Foreign Affairs Cabinet Secretary Amina Mohammed said on Monday that plans are at an advanced stage for Kenya to start repatriating Somali refugees to their country.
Mohammed said a major conference to agree on modalities of repatriating the over one million Somali refugees will be held in Nairobi in August.
“For now I am happy because about 50 percent of them [refugees] are willing to voluntarily return. I can assure you that we will do it in an orderly and most humane manner which upholds the dignity to our visitors,” she said at a breakfast meeting hosted in honour of ambassadors from Asian countries
“We hope you will all help us finalise this activity of taking the [Somali] refugees back to their country,” the Secretary asked the envoys
The conference will be organised by Kenya, Somalia and the United Nations High Commissioner for Refugees..............The International Organisation for Immigration will also take part in the conference which follows another held in London last month and attended by President Uhuru Kenyatta.
Mohammed explained that only 600,000 refugees are registered by the Kenya government although there are one million Somali refugees in Kenya. During the conference held at Lancaster House on May 7, Kenyatta said the refugees at the Dadaab camp were ‘untenable’ as he called for speedy resettlement.
He detailed that apart from the overwhelming number of refugees, there was a security threat in the East African region due to the situation in Somalia. Kenya in 2011 deployed about 5,000 troops to fight militia groups and help in restoring peace and stability in Somalia.
During the conference, Somalia appealed for support in security, justice and public financial management in which the international community agreed that political stability was the anchor point in securing the country that has experienced decades of instability.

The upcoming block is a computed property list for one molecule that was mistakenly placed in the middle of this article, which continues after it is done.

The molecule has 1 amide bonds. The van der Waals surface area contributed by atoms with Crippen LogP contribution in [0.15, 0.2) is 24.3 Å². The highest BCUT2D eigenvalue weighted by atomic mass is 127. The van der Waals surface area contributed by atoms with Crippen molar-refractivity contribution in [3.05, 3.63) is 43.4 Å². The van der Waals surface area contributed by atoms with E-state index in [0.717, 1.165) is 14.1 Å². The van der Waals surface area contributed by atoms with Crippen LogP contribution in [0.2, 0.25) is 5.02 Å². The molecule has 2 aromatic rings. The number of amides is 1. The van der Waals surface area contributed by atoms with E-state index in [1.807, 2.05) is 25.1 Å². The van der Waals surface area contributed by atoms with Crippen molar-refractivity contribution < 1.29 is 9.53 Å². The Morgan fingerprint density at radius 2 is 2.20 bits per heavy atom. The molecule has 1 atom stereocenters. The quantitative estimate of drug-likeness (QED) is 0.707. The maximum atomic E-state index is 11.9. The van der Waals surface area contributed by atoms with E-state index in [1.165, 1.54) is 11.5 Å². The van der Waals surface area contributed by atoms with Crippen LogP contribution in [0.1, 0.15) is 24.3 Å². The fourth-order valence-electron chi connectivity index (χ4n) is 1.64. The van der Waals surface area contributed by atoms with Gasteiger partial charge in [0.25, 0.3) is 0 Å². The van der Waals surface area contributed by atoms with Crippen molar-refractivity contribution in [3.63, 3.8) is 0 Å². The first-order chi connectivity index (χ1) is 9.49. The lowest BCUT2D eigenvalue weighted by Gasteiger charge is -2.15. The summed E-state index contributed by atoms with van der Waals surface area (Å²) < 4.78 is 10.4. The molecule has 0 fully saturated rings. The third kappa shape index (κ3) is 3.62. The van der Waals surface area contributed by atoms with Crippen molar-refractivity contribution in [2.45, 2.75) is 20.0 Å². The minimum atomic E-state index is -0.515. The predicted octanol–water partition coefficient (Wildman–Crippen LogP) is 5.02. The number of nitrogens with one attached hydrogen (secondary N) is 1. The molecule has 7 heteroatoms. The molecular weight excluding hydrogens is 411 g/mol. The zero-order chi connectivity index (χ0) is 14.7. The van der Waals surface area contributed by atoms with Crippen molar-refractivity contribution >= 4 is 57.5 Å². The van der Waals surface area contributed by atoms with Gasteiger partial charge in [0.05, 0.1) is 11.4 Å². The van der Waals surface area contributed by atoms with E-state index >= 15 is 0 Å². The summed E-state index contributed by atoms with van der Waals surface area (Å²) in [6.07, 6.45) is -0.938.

There was also an agreement that the return of refugees and those displaced will be resettled once the security situation is improved. The delegates agreed that further details would be discussed during the Nairobi conference which will among other points focus on the resettlement process
In New Zealand, an 11-year old boy fathered a child after being abused by a 36-year-old woman sexually, news agency STT reported quoting AFP.
Somaliland, on the Gulf of Aden in the Red Sea, is a major contrast to troubled Somalia, its southern neighbour. The people are fiercely protective of their sovereignty even though the international community has not recognised the country as an independent state.
Since its breakaway from Somalia following the fall of Siad Barre’s government in 1991, Somaliland with a population of 3.5 million, has created working institutions such as the judiciary, the police, a functioning civil service. The country has maintained peace and has held five successive multiparty elections.
Somaliland’s links with the better-known Somalia are through language and religion, but the culture is different. Somalilanders are trying to balance maintaining their unique identity with borrowing a few things from their southern brothers. For example, while all vehicles are right hand drives, they still drive on the right side of the road like in the south — unusual anywhere in the world. Countries that drive on the left typically have right-hand drive cars, and vice versa.